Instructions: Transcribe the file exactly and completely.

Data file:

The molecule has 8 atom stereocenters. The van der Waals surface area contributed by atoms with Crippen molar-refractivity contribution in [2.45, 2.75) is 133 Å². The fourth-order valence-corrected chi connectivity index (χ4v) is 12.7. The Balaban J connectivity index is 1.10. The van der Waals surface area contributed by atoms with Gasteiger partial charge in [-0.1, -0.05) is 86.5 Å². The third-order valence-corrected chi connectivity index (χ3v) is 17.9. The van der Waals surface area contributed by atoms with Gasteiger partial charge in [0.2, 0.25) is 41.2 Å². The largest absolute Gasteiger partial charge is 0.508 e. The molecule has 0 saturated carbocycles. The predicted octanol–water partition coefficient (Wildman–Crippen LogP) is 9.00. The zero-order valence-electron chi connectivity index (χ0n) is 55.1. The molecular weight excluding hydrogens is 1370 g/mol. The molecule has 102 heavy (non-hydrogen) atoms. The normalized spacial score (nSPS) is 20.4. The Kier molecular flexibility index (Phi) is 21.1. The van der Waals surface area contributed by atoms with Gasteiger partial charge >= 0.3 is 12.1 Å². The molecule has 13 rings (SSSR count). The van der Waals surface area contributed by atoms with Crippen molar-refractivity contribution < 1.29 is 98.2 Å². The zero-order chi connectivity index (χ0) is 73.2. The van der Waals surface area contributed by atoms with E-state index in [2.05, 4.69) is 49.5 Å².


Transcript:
The molecule has 8 atom stereocenters. The van der Waals surface area contributed by atoms with Crippen molar-refractivity contribution in [2.45, 2.75) is 133 Å². The fourth-order valence-corrected chi connectivity index (χ4v) is 12.7. The Balaban J connectivity index is 1.10. The van der Waals surface area contributed by atoms with Gasteiger partial charge in [-0.1, -0.05) is 86.5 Å². The third-order valence-corrected chi connectivity index (χ3v) is 17.9. The van der Waals surface area contributed by atoms with Gasteiger partial charge in [0.2, 0.25) is 41.2 Å². The largest absolute Gasteiger partial charge is 0.508 e. The molecule has 0 saturated carbocycles. The predicted octanol–water partition coefficient (Wildman–Crippen LogP) is 9.00. The zero-order valence-electron chi connectivity index (χ0n) is 55.1. The molecular weight excluding hydrogens is 1370 g/mol. The molecule has 102 heavy (non-hydrogen) atoms. The normalized spacial score (nSPS) is 20.4. The Kier molecular flexibility index (Phi) is 21.1. The van der Waals surface area contributed by atoms with Gasteiger partial charge >= 0.3 is 12.1 Å². The molecule has 13 rings (SSSR count). The van der Waals surface area contributed by atoms with Crippen molar-refractivity contribution < 1.29 is 98.2 Å². The zero-order chi connectivity index (χ0) is 73.2. The van der Waals surface area contributed by atoms with E-state index in [2.05, 4.69) is 49.5 Å².